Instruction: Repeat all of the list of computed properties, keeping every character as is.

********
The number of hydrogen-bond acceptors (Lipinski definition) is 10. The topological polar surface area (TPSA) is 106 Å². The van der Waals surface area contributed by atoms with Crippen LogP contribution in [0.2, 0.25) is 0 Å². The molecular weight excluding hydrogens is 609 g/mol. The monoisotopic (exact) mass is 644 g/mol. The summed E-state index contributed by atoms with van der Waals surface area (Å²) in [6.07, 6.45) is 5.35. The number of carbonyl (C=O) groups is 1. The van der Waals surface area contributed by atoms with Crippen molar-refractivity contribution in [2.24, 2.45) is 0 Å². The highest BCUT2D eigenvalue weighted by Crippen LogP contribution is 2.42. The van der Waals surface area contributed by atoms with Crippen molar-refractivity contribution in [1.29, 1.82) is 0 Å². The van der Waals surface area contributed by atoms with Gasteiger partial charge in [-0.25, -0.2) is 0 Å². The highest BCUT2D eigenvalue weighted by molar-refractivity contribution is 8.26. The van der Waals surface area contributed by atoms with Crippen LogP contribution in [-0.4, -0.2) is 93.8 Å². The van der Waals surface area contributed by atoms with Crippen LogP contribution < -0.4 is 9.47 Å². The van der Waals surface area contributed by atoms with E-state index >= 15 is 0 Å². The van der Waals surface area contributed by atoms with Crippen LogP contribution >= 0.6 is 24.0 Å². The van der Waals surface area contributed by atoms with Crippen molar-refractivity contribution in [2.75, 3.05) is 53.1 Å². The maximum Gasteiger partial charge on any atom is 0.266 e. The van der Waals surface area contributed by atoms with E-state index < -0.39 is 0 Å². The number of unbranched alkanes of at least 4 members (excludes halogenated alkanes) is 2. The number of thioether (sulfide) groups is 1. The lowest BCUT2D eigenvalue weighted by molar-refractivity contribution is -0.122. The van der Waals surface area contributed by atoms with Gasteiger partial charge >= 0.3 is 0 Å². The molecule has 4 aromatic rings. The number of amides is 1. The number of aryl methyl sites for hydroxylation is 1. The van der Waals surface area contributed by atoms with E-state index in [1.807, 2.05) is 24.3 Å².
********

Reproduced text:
The number of hydrogen-bond acceptors (Lipinski definition) is 10. The topological polar surface area (TPSA) is 106 Å². The van der Waals surface area contributed by atoms with Crippen LogP contribution in [0.2, 0.25) is 0 Å². The molecular weight excluding hydrogens is 609 g/mol. The monoisotopic (exact) mass is 644 g/mol. The summed E-state index contributed by atoms with van der Waals surface area (Å²) in [6.07, 6.45) is 5.35. The number of carbonyl (C=O) groups is 1. The van der Waals surface area contributed by atoms with Crippen molar-refractivity contribution in [2.24, 2.45) is 0 Å². The highest BCUT2D eigenvalue weighted by Crippen LogP contribution is 2.42. The van der Waals surface area contributed by atoms with Crippen molar-refractivity contribution in [1.29, 1.82) is 0 Å². The van der Waals surface area contributed by atoms with Gasteiger partial charge in [-0.25, -0.2) is 0 Å². The highest BCUT2D eigenvalue weighted by molar-refractivity contribution is 8.26. The van der Waals surface area contributed by atoms with Crippen LogP contribution in [-0.4, -0.2) is 93.8 Å². The van der Waals surface area contributed by atoms with Crippen LogP contribution < -0.4 is 9.47 Å². The van der Waals surface area contributed by atoms with E-state index >= 15 is 0 Å². The van der Waals surface area contributed by atoms with Crippen LogP contribution >= 0.6 is 24.0 Å². The van der Waals surface area contributed by atoms with Crippen molar-refractivity contribution in [2.75, 3.05) is 53.1 Å². The maximum Gasteiger partial charge on any atom is 0.266 e. The van der Waals surface area contributed by atoms with E-state index < -0.39 is 0 Å². The number of unbranched alkanes of at least 4 members (excludes halogenated alkanes) is 2. The number of thioether (sulfide) groups is 1. The lowest BCUT2D eigenvalue weighted by molar-refractivity contribution is -0.122. The van der Waals surface area contributed by atoms with Gasteiger partial charge >= 0.3 is 0 Å². The molecule has 4 aromatic rings. The number of amides is 1. The number of aryl methyl sites for hydroxylation is 1. The van der Waals surface area contributed by atoms with E-state index in [1.807, 2.05) is 24.3 Å².